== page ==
Celebrate the power of work on Labor Day — and every day

Our country celebrates Labor Day with parades, picnics, and parties — festivities very similar to those outlined by the first proposal for a holiday acknowledging the social and economic achievements of American workers.

The first Labor Day holiday occurred on Tuesday, Sept. 5, 1882, in New York City, in accordance with the plans of the Central Labor Union.

By 1894, 23 more states had adopted the holiday, and on June 28, 1894, Pres. Grover Cleveland signed a law making the first Monday in September a national holiday.

In a way, Goodwill Central Coast celebrates Labor Day EVERY day, helping individuals with disabilities and other barriers find meaningful employment and education opportunities.

Our local impact also includes the employment of 600 local workers, providing nearly 14,000 local job services and contributing $14 million in local wages, taxes, and benefits. Now that’s the power of work!

At Goodwill CC, we believe that everyone has the right to work, but for many individuals, the barriers to employment are too high to overcome alone.

These barriers include homelessness, military service, single parenting, incarceration, addiction, job displacement, and more. These barriers should not define a person’s identity because they have so much more to offer.

Finding employment can change someone’s outlook on life and improve their self-esteem.

A 2014 study conducted by the Gallup-Healthways Well-Being Index found that 12.4 percent of unemployed Americans suffered from depression compared to 5.6 percent of those working full time. For those without a job for a long period of time (“long-term unemployment” is regarded as being without a job for 27 weeks or more), the rate of depression jumped to 18 percent or nearly 1 in 5.

When you have a job, you feel like you are a contributing member of society. Employment provides a sense of purpose, … of belongingness, and what could be more important than that?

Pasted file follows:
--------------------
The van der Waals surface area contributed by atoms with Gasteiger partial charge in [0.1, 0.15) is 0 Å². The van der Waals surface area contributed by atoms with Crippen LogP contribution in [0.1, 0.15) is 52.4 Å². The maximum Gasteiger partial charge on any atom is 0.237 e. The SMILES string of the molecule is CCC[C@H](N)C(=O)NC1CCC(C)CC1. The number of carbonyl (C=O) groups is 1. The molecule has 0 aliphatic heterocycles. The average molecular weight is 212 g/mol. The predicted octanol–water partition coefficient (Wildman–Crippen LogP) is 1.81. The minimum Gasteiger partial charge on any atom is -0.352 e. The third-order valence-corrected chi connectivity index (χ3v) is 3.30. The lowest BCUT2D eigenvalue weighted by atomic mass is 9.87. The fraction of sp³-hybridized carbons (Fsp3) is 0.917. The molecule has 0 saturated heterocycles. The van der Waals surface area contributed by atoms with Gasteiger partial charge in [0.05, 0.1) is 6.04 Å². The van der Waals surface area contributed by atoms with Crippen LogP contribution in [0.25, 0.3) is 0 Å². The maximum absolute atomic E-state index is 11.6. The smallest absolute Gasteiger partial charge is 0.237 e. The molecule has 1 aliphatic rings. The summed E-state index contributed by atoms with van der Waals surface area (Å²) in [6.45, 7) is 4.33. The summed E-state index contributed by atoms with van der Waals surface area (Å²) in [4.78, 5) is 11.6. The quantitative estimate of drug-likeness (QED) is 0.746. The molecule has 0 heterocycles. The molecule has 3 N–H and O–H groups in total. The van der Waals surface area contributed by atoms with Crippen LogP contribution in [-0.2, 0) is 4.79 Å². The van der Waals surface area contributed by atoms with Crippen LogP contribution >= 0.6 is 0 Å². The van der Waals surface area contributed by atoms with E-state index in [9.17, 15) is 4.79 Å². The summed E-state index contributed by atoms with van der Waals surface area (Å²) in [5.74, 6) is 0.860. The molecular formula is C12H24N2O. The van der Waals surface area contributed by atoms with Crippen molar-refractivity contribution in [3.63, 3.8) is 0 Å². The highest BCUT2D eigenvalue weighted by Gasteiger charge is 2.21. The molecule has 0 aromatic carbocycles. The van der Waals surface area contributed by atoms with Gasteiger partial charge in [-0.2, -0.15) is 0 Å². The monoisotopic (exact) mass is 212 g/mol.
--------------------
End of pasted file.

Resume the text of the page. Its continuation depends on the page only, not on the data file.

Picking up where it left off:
Suffering from depression or experiencing feelings of worthlessness also seriously inhibits the ability of someone to find and keep a job. Those experiencing that trauma typically has difficulty in finding work because they lack the energy and drive to engage in a job hunt. Additionally, those who are jobless often lack organization in their daily lives. If you don’t have a reason to get up in the morning, you’re more likely to stay up late. Habits like these often further alienate those who are unemployed from the working population, further decreasing motivation.

A job can not only enhance self-worth but turn around the life of the worker and his or her family. Each year at GCC we help thousands of job seekers find employment and reclaim financial and personal independence..

 To deliver our services, we rely on partnerships with our communities’ federal and state workforce development agencies, as well as strong relationships with the local businesses that provide employment opportunities. Local community members also play an important role by donating ready-to-sell items for our stores and by choosing to shop at Goodwill.

It’s all part of Goodwill’s mission to be more than a collection of thrift stores. Sure, we are a retailer. We are an industrial contracts operation. We are a recycler of household goods. But most importantly, we are a leader in training and workforce development services for persons with disabilities and other barriers. Through the sale of donated goods in our retail stores, we are able to fund programs that provide for people seeking personal development and economic opportunity.

That is why we stand proud on Labor Day, and why we celebrate labor EVERY day.